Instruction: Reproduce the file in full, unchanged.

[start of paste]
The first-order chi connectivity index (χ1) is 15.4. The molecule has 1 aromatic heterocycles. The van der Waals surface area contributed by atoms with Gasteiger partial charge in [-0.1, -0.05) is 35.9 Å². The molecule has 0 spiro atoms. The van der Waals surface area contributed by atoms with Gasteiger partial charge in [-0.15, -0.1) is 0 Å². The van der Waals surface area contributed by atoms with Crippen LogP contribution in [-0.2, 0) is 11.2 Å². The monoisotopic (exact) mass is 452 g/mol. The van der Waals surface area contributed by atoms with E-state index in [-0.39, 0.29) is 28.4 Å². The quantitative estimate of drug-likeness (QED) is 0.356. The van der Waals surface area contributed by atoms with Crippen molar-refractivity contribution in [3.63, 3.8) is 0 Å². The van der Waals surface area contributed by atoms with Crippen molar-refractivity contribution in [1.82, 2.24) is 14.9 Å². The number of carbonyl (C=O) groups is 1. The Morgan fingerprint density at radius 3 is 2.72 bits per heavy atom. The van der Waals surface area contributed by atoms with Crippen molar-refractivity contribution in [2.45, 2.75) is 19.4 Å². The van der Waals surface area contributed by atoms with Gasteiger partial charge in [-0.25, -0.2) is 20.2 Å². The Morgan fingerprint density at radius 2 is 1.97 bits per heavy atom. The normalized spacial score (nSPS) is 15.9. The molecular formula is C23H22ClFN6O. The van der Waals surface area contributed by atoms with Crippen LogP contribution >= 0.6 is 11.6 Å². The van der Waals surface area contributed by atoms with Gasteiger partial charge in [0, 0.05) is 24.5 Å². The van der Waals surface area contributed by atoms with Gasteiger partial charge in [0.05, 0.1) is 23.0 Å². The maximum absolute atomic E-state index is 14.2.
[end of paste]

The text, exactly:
The first-order chi connectivity index (χ1) is 15.4. The molecule has 1 aromatic heterocycles. The van der Waals surface area contributed by atoms with Gasteiger partial charge in [-0.1, -0.05) is 35.9 Å². The molecule has 0 spiro atoms. The van der Waals surface area contributed by atoms with Gasteiger partial charge in [-0.15, -0.1) is 0 Å². The van der Waals surface area contributed by atoms with Crippen LogP contribution in [-0.2, 0) is 11.2 Å². The monoisotopic (exact) mass is 452 g/mol. The van der Waals surface area contributed by atoms with E-state index in [-0.39, 0.29) is 28.4 Å². The quantitative estimate of drug-likeness (QED) is 0.356. The van der Waals surface area contributed by atoms with Crippen molar-refractivity contribution in [3.63, 3.8) is 0 Å². The van der Waals surface area contributed by atoms with Crippen molar-refractivity contribution in [1.82, 2.24) is 14.9 Å². The number of carbonyl (C=O) groups is 1. The Morgan fingerprint density at radius 3 is 2.72 bits per heavy atom. The van der Waals surface area contributed by atoms with Crippen molar-refractivity contribution in [2.45, 2.75) is 19.4 Å². The van der Waals surface area contributed by atoms with Gasteiger partial charge in [-0.25, -0.2) is 20.2 Å². The Morgan fingerprint density at radius 2 is 1.97 bits per heavy atom. The normalized spacial score (nSPS) is 15.9. The molecular formula is C23H22ClFN6O. The van der Waals surface area contributed by atoms with Crippen LogP contribution >= 0.6 is 11.6 Å². The van der Waals surface area contributed by atoms with Gasteiger partial charge in [0, 0.05) is 24.5 Å². The van der Waals surface area contributed by atoms with Gasteiger partial charge in [0.05, 0.1) is 23.0 Å². The maximum absolute atomic E-state index is 14.2.